Brazil drones to fight slave labour in rural areas

The use of drones comes at a time when a regular publication of a blacklist of companies using slave labour has been halted.

Brazil drones to fight slave labour in rural areas

World Bulletin / News Desk

The Brazilian government plans to use drones to strengthen its fight against slave labour in rural areas, the Labour Ministry has said.

Labour inspectors, who investigate properties that are suspected of employing workers in slave-like conditions, will use six drones equipped with cameras to monitor suspicious activities starting next month in the state of Rio de Janeiro.

"Drones don't substitute the inspector's physical presence, but they will be useful out in the country, in the case of farms that are hard to reach by road, for example," said Bruno Barcia Lopes, coordinator of Rural Supervision at Rio de Janeiro's Labour Secretariat.

The Inspire 1 drones, made by China's DJI, have cameras that can shoot 4K resolution video and capture 12 megapixel photos. After Rio, other Brazilian states will start using similar equipment, the Labour Ministry said in a statement last week.

The decision to use drones comes at a time when a crucial weapon in Brazil's fight against slavery - regular publication of a blacklist of companies using slave labour - has been halted by an injunction brought by a body representing real estate developers.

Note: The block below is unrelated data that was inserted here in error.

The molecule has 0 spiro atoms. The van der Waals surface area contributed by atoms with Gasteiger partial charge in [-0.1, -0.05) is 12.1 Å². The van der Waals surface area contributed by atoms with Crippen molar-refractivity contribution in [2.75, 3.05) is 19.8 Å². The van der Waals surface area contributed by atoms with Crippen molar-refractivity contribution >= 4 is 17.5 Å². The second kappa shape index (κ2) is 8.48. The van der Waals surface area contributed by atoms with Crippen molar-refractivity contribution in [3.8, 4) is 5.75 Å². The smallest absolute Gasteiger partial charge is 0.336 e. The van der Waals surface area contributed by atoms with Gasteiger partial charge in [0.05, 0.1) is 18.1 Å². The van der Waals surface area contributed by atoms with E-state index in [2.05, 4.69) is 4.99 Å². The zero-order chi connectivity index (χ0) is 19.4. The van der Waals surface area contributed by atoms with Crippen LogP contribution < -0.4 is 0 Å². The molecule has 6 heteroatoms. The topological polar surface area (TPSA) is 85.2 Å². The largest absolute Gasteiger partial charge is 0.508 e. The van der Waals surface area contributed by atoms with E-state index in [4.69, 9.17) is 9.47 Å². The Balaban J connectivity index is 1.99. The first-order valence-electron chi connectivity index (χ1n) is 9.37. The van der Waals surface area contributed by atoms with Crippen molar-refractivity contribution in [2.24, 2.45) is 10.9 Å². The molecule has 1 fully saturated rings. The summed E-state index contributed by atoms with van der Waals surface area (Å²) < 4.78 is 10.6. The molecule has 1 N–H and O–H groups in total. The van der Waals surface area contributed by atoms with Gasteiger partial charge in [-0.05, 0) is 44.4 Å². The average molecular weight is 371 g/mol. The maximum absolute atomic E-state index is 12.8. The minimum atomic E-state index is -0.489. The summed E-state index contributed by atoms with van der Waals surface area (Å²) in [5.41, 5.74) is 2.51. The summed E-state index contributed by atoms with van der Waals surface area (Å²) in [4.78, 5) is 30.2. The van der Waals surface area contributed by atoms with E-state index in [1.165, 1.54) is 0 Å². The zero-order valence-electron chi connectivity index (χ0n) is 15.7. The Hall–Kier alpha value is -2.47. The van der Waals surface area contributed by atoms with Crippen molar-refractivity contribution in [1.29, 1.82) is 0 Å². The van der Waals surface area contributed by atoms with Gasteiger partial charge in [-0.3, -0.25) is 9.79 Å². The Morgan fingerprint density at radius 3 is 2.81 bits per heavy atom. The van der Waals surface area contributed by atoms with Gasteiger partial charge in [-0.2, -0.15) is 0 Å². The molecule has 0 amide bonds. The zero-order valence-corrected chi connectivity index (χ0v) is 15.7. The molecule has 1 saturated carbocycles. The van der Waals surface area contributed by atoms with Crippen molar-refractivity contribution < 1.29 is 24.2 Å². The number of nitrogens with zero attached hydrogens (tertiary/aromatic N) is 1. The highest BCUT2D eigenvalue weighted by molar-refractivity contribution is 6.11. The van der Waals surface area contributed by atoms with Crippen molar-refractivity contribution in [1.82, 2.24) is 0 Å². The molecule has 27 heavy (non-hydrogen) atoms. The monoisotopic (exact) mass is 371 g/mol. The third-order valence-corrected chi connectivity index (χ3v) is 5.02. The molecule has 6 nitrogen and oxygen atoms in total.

More than 120 years after Brazil became the last country in the Americas to abolish slavery, in 1888, about 1.8 million men and women work for little or no pay as forced laborers in Latin America, according to 2012 estimates by the Geneva-based International Labor Organization (ILO). Globally, 21 million people are trapped in some form of forced labour.

There is no reliable data about slave labour in Brazil, and it's difficult to gauge if the situation has improved or if employers who exploit slave labour have simply become more sophisticated, said Leonardo Sakamoto, head of São Paulo-based Repórter Brasil, an NGO that exposes slave labour cases.

"We can't say things are better, or that slave labour has migrated to the cities, and it's almost impossible to calculate numbers," Sakamoto said. "Slave labour is like Silly Putty. Every time you squeeze it, it assumes a different form."

Güncelleme Tarihi: 28 Temmuz 2015, 17:10
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